I think a better question is why they didn't make the Jaguar a CD console in the first place. Even prior to the Jaguar's release, it wouldn't have been a stretch to forgo cartridges and just go straight to CD. That speaks somewhat at least to the lack of vision for the product, which again is in stark contrast to the amazing vision Sony had with the PS1.

 

Blue Lightning on Jaguar CD really was disappointing, especially when the original Lynx game was such an incredibly good game. ATD did good work with both Cybermorph and Battlemorph, too, so it's a mystery why they couldn't deliver the goods here. (I must say, though, the music was very good.)
Why didn't they make the Jaguar a CD console in the first place? I think it comes down to pure economics. If they released a CD-based console in 1993, then it's likely that it would've debuted in at a price tag north of $400.
It's the same with people now who ask why Atari didn't just add another 2 MB of RAM to the Jaguar to make it "even better". It's easy for us here in the year 2015 to say "they should've done this and that" when RAM is so relatively inexpensive, but in 1993 that wasn't feasible without jacking up the price too much.
I think Atari was fine with making the CD drive a separate attachment. I think 2 MB of RAM in the base system was fine, too. Considering the hardware costs in 1993, I don't think either of those were bad decisions at the time. I think Atari made numerous other bad decisions during the Jaguar's development and market tenure, many of which snowballed into other bad decisions and unfulfilled promises...but those two particular decisions were not among the bad ones.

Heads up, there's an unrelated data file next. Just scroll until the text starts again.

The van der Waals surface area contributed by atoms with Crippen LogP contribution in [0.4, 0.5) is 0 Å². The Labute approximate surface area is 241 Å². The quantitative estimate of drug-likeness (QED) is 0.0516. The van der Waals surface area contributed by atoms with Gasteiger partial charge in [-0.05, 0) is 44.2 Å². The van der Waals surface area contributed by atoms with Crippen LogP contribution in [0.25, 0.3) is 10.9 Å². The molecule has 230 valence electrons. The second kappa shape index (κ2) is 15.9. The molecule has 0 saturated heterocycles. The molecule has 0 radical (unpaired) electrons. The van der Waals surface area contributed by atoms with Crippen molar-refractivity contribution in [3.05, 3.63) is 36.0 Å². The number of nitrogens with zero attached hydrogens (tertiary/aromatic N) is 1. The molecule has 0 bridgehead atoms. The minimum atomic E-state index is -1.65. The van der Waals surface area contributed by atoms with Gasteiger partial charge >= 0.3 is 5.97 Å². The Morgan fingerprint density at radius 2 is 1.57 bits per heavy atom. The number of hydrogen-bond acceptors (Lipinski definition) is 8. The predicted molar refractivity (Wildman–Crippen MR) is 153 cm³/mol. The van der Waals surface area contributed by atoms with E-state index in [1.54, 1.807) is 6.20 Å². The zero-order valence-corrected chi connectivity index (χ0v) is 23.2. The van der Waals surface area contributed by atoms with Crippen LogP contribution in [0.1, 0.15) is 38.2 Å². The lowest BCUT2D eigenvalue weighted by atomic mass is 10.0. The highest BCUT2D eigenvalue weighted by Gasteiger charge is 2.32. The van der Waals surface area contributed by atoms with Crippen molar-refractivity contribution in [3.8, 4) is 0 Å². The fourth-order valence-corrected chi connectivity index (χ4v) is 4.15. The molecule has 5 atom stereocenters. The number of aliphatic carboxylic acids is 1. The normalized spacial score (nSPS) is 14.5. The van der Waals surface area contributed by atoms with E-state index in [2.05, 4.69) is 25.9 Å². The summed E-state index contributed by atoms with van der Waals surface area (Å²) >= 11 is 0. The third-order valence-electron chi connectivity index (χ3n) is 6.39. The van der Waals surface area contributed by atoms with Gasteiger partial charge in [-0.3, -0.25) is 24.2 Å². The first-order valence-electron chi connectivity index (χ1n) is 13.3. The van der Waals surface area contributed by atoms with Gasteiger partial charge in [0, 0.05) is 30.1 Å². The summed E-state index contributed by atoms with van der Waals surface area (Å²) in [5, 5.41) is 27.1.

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I think Atari was fine with making the CD drive a separate attachment. I think 2 MB of RAM in the base system was fine, too. Considering the hardware costs in 1993, I don't think either of those were bad decisions at the time. I think Atari made numerous other bad decisions during the Jaguar's development and market tenure, many of which snowballed into other bad decisions and unfulfilled promises...but those two particular decisions were not among the bad ones.

 

I would disagree if you put it like that. It was understandable to go with carts and plan a CD attachment for later. To be released when the Jaguar has built a sizable userbase. The way things turned out however, I think it was borderline irresponsible to actually release it. The company was on its last legs, and it must have been clear as day to everyone at Atari that the Jag was a flop and would be gone before long, possibly along with the company. Manufacturing and throwing this thing on the market at that point was irresponsible to the customers in that Atari was well aware it is a stillborn child and can not be supported by the tiny number of Jag owners... those numbers not being sufficient for even the core system itself to stay alive. A last, quick cash grab on the consumers' expense.